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ICare Solutions Lancashire Good


Inspection carried out on 13 August 2018

During a routine inspection

This inspection took place on 13 and 14 August 2018 and was announced. This was the service first inspection.

ICare Solutions Lancashire is a domiciliary care agency, located in Darwen, Lancashire. It provides personal care to people living in their own houses and flats in the community. It provides a service to older adults and those people who are at the end of their life. On the day of our inspection there were four people using the service.

The service was managed by a registered manager. A registered manager is a person who has registered with the CQC to manage the service. Like registered providers, they are 'registered persons.' Registered persons have legal responsibility for meeting the requirements in the Health and Social Care Act 2008 and associated Regulations about how the service is run.

Safeguarding and whistleblowing policies and procedures were in place and were accessible to staff members. All the staff we spoke with were aware of their responsibilities to report any concerns.

Risk assessments were in place in relation to people’s health and well-being, to keep people safe. These were reviewed and updated regularly or when changes occurred. Risks had also been considered in the environment.

Recruitment systems and processes in place were robust. We saw references, identity checks and Disclosure and Barring Service checks were completed before staff were employed. Staff we spoke with told us there was enough staff on duty to meet the needs of people using the service and that the service were still recruiting. On the second day of our inspection we saw the branch manager was interviewing prospective new staff.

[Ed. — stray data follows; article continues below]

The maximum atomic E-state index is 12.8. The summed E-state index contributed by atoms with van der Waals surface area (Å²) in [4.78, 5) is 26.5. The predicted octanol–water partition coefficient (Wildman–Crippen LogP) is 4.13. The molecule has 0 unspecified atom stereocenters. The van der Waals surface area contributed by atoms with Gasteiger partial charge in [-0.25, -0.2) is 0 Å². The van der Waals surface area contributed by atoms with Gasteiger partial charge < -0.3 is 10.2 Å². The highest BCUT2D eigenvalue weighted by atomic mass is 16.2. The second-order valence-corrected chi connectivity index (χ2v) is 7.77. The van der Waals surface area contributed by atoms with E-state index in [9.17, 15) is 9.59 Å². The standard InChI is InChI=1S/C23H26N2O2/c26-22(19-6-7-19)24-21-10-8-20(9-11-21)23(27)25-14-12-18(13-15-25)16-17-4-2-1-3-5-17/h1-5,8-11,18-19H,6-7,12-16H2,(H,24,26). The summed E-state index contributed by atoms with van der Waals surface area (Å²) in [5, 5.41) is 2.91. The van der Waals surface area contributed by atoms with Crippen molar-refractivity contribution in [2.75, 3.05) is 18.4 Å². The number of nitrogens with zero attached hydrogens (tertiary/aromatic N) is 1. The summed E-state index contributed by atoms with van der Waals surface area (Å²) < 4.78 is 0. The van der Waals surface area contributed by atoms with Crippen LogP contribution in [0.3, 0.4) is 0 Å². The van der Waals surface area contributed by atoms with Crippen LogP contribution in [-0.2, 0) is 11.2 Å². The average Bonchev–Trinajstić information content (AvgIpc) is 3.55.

If it was part of the package of care, staff supported people with their medicines. The branch manager told us that at the time there was only one person who required support and this was in the form of a prompt. Staff had been trained in administering of medicines.

People were supported to have maximum choice and control of their lives and staff supported them in the least restrictive way possible; the policies and systems in the service supported this practice.

We have made a recommendation that the provider considers a robust induction programme for when people commence employment, in particular for those people without any previous experience of working in care.

Whilst we did not observe staff interactions with people, all of the staff we spoke with, including the branch manager, talked about people and their roles with sincerity, compassion and empathy.

Staff members we spoke with understood the importance of maintaining people’s privacy and dignity. They spoke of knocking on people’s doors, covering people up when providing personal care and ensuring curtains were closed.

We saw people had person centred support plans in place which they had been involved in. These were in-depth and covered many aspects of the person’s life. People had signed to confirm they were involved in this process.

We have made a recommendation that the service considers current best practice around end of life, such as enhanced training and care planning.

We looked at how the service managed complaints. The service had a complaints policy and procedure in place, which was accessible to staff and the branch manager confirmed they had not received any complaints.

Whilst we found the registered manager was knowledgeable about the corporate and organisational side of the service, they were not so knowledgeable about the running of the Darwen service. On a number of occasions throughout the inspection they did not know where to find things and had to rely on other people to find the information we requested.